Here are excerpts from two essays written by Mr. Valdez and Mr. Townsend, The first by Tanner.
“I tickle the soft, scintillating scruff of Delila’s neck. Her eyes roll back and gently a wet mouth falls into my shoulder. She is happy, healthy. Delias’s needs are provided without hesitation. Her vaccinations are current, and (in many ways) she lives a life incredibly similar to that of her ancestors. She is a lean orb of energy. Inherently social, they display empathy and compassion. There are many ways of radiating relentless love in the face of adversity.”
“Jade and Delila are the perfect microcosm, an eccentric bond of understanding and resilience. Like Christmas lights hung from the same strand they add splashes of color to a not-so-perfect life. But if one were to shatter, well, they both might stop burning.” (Tanner Valdez)
Mr. Townsend wrote:
Out in the world there are homeless people, but I believe there is no such thing as a homeless dog. I myself was homeless from 2012-2016. I had a brindle pit named Hershey who was a rescue dog. She had a fear of men, especially dark-skinned men. I myself am a dark-skinned man, Moorish American to be specific. I met her and she took an immediate liking to me, and I never betrayed that trust. Hershey made my being homeless bearable. She was my companion. She also kept me out of trouble. She helped me realize that I was not a complete failure because I did right by her, kept her safe and happy.
A good majority of the homeless I have met who have dogs care more for the dog than they do for themselves. They live for their dog. It’s heartening to see people learn to take better care of themselves because of their dogs. The homeless community used to get together every Saturday & have a dog day at the park. We would bar-b-q and play with the dogs all day. That day, all the dogs ate before everyone…even the cook…I should know…I was the cook. LOL.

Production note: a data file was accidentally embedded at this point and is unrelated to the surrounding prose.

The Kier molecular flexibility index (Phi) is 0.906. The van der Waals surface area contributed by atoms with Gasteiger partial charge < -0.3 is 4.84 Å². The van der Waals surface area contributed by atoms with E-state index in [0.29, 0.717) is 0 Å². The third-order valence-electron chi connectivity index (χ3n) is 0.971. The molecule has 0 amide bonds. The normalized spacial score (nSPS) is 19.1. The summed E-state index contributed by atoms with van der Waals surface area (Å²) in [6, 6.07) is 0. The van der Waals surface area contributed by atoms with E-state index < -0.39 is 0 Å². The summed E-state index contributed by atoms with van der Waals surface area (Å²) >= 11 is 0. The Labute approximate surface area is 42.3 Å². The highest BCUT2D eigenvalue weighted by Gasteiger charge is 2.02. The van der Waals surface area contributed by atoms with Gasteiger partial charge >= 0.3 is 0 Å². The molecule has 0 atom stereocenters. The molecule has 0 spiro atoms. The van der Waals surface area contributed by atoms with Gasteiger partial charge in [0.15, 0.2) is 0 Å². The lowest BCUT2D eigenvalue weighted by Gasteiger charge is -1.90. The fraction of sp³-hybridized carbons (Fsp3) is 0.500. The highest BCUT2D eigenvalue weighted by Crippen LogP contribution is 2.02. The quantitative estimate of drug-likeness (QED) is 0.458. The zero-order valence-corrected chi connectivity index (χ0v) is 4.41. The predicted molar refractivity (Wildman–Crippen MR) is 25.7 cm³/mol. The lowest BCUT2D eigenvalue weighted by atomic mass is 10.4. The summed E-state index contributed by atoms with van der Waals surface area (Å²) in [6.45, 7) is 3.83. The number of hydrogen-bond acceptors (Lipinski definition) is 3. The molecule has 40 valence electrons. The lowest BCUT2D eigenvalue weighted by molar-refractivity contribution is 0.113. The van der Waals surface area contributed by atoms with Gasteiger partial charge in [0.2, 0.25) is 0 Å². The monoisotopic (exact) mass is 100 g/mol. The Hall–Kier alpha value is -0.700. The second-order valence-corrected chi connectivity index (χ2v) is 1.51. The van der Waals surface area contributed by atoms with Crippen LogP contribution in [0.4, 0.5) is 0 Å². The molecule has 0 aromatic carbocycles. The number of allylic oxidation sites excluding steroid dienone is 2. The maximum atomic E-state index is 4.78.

All in all, while homeless I never saw a dog issue arise from the homeless community. While I’m not homeless right now, I always stop to pet a homeless dog and talk to the owner. People who aren’t homeless rarely trust people to pet their dog or have the time or patience to stop. Hmmm, I guess that is the main difference, especially among the homeless. Dogs who live in homes are pets. Homeless people don’t have pets. Dogs are our friends or family. The dog is the owner and the person is the pet. We would not have it any other way.”
As our last discussion wound down, someone said. “Among the homeless, dogs are unleashed and allowed to be dogs.” I smiled and ask them why they said this. Their response was, “I lived among many dogs when I was homeless and I read your book Unleashing Your Dog you gave to us.” I said thank you–what more could I say.
I hope this co-authored essay gets you to think more about the nature of dog-human relationships and also to think about just how important dogs are to people who are homeless. In the best of all possible worlds there would be no homeless people and no homeless dogs. (See “Mutual Rescue: Adopting a Homeless Animal Can Save You Both.”) I also realize that relationships among dogs and homeless people are not always 100% perfect, but neither are relationships among homed people and their dogs. (See Frequently asked Questions at the Pets of the Homeless website and the results of a survey they conducted.) I’ve long been impressed with the consistency of the stories I hear from homeless people about their and other homeless people’s relationships with their dogs.
Thinking of dogs who live with the homeless as being homeless themselves is misleading, and I always come back to what Mr. Townsend wrote about his own experiences, namely, “Dogs who live in homes are pets. Homeless people don’t have pets. Dogs are our friends or family. The dog is the owner and the person is the pet. We would not have it any other way.”
1Both Tanner and Bryan have given me permission to use their text and names.
Marc Bekoff, Inmates and Art: Connecting With Animals Helps Soften Them
_____. Inmates, Animals, and Art: Creative Expressions of Hope
_____. Mutual Rescue: Adopting a Homeless Animal Can Save You Both.
Caitlin Rockett, Roots and Shoots: A unique program at Boulder County Jail has inmates learning from nature
Jennifer Holland, Nature Behind Bars: Animal Class Helps Prisoners Find Compassion